It was my last year of high school, there was this guy, a pastor (Mr. Fingle?) from the US had come to give us a lecture on acceptance, loving and respecting ourselves and a few other things along those lines. I can remember what seemed to be the entire fifth form seated to the front of the auditorium, quietly listening to this confident and passionate man. I think the silence had to do with him being a stranger and a foreigner, the only white man (and very pink from the heat) in the gathering of brown and ebony. Plus no one would ever want to stand up in front of everyone and given the high chance of messing up.
I remembered feeling empowered somehow, his words excluded this contagious energy that was meant to affect me. I can’t say the same for the other kids, half of whose faces are blurs in my mind today, quiet yes, but not necessarily listening. I’ve always made a point to pay attention especially to guests like Mr. Fingle, it’s not often people around here will talk about this stuff, to address these feelings we feel, why we feel them and how we think we should react to them.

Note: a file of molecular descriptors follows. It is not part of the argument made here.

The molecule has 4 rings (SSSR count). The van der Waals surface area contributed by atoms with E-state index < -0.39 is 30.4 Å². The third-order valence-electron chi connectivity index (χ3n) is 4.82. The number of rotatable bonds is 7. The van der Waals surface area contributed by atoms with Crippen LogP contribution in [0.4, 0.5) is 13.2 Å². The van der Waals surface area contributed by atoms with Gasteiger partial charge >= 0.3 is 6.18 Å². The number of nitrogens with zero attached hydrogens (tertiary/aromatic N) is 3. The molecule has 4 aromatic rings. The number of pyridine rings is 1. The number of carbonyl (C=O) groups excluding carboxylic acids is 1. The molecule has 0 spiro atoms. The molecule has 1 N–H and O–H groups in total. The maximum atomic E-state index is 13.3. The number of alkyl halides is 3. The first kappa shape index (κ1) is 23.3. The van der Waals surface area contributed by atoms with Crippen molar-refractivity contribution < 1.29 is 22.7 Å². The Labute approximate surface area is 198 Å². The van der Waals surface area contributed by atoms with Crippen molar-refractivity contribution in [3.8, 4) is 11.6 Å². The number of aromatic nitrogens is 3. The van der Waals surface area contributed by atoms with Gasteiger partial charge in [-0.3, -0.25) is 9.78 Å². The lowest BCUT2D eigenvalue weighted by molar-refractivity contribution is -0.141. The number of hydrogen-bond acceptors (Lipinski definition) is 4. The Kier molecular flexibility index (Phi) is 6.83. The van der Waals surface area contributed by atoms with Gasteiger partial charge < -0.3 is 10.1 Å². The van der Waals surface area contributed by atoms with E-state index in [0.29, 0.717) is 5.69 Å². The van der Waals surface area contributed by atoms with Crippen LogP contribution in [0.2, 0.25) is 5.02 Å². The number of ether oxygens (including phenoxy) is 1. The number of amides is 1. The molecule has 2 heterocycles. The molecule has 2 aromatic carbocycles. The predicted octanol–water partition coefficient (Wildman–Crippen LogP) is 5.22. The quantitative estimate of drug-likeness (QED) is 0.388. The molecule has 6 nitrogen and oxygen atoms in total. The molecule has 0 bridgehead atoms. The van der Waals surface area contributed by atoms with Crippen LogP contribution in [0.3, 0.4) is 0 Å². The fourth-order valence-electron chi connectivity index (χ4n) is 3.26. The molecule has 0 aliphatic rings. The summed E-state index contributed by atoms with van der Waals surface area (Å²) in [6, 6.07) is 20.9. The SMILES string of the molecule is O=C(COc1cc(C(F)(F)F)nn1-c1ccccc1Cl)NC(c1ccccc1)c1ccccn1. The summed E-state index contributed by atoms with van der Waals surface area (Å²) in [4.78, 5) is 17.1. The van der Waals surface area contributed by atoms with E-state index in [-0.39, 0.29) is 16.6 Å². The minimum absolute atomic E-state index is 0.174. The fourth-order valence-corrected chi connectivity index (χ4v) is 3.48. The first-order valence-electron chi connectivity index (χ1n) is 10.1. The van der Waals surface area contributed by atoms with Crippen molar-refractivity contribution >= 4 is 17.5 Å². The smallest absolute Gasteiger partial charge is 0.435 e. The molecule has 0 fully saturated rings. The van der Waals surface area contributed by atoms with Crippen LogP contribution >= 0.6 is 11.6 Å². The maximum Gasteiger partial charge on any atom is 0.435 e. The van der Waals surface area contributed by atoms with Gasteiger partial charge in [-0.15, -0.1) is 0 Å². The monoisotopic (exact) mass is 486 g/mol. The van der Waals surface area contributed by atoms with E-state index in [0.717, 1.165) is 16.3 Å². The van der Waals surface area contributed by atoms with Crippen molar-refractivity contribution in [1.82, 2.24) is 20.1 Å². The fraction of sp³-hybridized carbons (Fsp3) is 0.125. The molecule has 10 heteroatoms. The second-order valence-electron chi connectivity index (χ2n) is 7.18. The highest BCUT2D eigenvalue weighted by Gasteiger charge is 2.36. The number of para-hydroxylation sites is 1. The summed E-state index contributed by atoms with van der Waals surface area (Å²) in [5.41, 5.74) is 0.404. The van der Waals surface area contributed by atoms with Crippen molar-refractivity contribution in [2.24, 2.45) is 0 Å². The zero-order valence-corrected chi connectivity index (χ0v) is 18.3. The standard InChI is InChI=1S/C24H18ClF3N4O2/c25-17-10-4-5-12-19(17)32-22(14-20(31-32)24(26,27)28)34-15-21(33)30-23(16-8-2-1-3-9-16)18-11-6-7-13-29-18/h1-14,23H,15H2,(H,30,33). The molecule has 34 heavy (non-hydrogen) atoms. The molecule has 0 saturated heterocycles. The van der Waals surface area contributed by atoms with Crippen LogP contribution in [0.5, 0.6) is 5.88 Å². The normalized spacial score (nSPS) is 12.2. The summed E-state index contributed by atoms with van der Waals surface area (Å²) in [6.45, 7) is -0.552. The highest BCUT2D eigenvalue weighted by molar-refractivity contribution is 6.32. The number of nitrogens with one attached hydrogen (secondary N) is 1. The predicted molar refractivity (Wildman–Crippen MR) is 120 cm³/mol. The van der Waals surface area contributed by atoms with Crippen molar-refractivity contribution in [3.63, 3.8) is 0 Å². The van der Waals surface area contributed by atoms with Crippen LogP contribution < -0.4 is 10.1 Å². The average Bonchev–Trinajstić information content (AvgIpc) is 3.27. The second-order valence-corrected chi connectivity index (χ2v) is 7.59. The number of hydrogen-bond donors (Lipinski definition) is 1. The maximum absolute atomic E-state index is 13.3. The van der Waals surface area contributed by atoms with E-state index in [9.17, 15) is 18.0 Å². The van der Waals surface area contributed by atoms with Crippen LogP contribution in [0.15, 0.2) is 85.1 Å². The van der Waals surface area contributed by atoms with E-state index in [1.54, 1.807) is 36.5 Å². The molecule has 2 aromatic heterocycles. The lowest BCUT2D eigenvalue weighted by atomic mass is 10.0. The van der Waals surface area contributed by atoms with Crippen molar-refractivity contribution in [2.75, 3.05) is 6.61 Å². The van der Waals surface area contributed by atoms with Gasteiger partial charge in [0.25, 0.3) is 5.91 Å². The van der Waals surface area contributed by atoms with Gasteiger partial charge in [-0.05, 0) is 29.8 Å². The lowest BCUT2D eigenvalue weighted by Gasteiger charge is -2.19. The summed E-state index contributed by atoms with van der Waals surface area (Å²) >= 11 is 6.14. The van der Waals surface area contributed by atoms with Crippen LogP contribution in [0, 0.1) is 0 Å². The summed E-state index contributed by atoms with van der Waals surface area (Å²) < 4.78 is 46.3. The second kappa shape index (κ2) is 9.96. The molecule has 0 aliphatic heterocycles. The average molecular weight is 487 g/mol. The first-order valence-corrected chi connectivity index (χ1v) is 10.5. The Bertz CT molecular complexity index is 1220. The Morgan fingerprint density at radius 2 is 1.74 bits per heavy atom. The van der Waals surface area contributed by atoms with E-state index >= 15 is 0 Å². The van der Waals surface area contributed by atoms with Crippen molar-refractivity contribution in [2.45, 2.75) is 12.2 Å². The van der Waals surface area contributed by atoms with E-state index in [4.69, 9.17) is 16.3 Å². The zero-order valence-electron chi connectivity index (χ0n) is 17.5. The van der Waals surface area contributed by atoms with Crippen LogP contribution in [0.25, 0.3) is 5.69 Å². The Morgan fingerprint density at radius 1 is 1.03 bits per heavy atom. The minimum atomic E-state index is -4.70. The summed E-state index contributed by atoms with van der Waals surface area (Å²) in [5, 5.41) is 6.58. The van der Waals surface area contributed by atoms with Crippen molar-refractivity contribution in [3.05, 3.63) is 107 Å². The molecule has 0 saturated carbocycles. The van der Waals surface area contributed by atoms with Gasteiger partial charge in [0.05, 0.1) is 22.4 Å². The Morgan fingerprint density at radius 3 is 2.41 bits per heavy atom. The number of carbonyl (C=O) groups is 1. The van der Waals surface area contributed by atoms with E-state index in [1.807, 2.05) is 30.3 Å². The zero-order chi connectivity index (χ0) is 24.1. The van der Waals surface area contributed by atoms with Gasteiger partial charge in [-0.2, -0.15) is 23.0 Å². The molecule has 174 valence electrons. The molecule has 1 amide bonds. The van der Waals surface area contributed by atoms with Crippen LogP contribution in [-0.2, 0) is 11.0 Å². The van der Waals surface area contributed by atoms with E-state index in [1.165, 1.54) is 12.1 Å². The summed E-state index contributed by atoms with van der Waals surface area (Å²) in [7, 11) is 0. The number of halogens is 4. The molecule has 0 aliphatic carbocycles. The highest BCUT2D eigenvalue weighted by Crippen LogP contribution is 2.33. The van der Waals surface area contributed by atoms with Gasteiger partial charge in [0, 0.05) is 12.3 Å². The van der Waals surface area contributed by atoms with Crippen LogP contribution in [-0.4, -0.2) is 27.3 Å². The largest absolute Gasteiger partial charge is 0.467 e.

I’m afraid up to now I have been vague on what were some of the things he said, mostly because I found that a lot from that day has blanked out from me probably because one particular topic he mentioned proceeded to take up my thoughts from then on. There was this guy sitting right in front of me, let’s call him Nash. Mr. F walked over and pointed to him and asked everyone, “Okay, let’s for a minute pretend that this young man happened to be gay. Which one of you would be his friend?”